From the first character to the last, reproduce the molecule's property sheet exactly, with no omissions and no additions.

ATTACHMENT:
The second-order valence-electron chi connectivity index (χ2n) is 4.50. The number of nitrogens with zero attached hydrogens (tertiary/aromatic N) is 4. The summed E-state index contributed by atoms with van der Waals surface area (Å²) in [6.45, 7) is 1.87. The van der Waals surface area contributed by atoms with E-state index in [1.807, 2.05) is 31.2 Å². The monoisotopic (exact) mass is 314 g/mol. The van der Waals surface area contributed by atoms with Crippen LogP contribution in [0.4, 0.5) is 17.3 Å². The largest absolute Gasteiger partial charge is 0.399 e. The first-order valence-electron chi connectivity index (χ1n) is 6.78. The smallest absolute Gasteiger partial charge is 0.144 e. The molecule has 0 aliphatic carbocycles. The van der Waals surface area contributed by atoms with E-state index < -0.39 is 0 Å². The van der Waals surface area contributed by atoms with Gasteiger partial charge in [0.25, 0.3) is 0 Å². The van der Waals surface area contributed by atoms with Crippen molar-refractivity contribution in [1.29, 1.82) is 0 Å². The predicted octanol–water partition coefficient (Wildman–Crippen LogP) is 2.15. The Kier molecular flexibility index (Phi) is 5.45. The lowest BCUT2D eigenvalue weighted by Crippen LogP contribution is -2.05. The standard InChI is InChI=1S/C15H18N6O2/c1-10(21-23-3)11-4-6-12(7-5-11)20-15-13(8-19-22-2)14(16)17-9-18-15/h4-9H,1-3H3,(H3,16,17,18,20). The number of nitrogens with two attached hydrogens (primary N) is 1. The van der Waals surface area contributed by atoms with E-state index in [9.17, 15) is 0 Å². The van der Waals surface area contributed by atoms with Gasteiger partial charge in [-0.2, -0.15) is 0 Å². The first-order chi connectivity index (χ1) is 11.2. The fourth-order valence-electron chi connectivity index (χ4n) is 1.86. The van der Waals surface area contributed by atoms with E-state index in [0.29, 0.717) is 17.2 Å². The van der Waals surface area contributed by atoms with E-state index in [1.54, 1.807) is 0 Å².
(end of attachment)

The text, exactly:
The second-order valence-electron chi connectivity index (χ2n) is 4.50. The number of nitrogens with zero attached hydrogens (tertiary/aromatic N) is 4. The summed E-state index contributed by atoms with van der Waals surface area (Å²) in [6.45, 7) is 1.87. The van der Waals surface area contributed by atoms with E-state index in [1.807, 2.05) is 31.2 Å². The monoisotopic (exact) mass is 314 g/mol. The van der Waals surface area contributed by atoms with Crippen LogP contribution in [0.4, 0.5) is 17.3 Å². The largest absolute Gasteiger partial charge is 0.399 e. The first-order valence-electron chi connectivity index (χ1n) is 6.78. The smallest absolute Gasteiger partial charge is 0.144 e. The molecule has 0 aliphatic carbocycles. The van der Waals surface area contributed by atoms with E-state index < -0.39 is 0 Å². The van der Waals surface area contributed by atoms with Gasteiger partial charge in [0.25, 0.3) is 0 Å². The van der Waals surface area contributed by atoms with Crippen molar-refractivity contribution in [1.29, 1.82) is 0 Å². The predicted octanol–water partition coefficient (Wildman–Crippen LogP) is 2.15. The Kier molecular flexibility index (Phi) is 5.45. The lowest BCUT2D eigenvalue weighted by Crippen LogP contribution is -2.05. The standard InChI is InChI=1S/C15H18N6O2/c1-10(21-23-3)11-4-6-12(7-5-11)20-15-13(8-19-22-2)14(16)17-9-18-15/h4-9H,1-3H3,(H3,16,17,18,20). The number of nitrogens with two attached hydrogens (primary N) is 1. The van der Waals surface area contributed by atoms with E-state index in [9.17, 15) is 0 Å². The van der Waals surface area contributed by atoms with Gasteiger partial charge in [-0.2, -0.15) is 0 Å². The first-order chi connectivity index (χ1) is 11.2. The fourth-order valence-electron chi connectivity index (χ4n) is 1.86. The van der Waals surface area contributed by atoms with E-state index in [0.29, 0.717) is 17.2 Å². The van der Waals surface area contributed by atoms with E-state index in [1.54, 1.807) is 0 Å².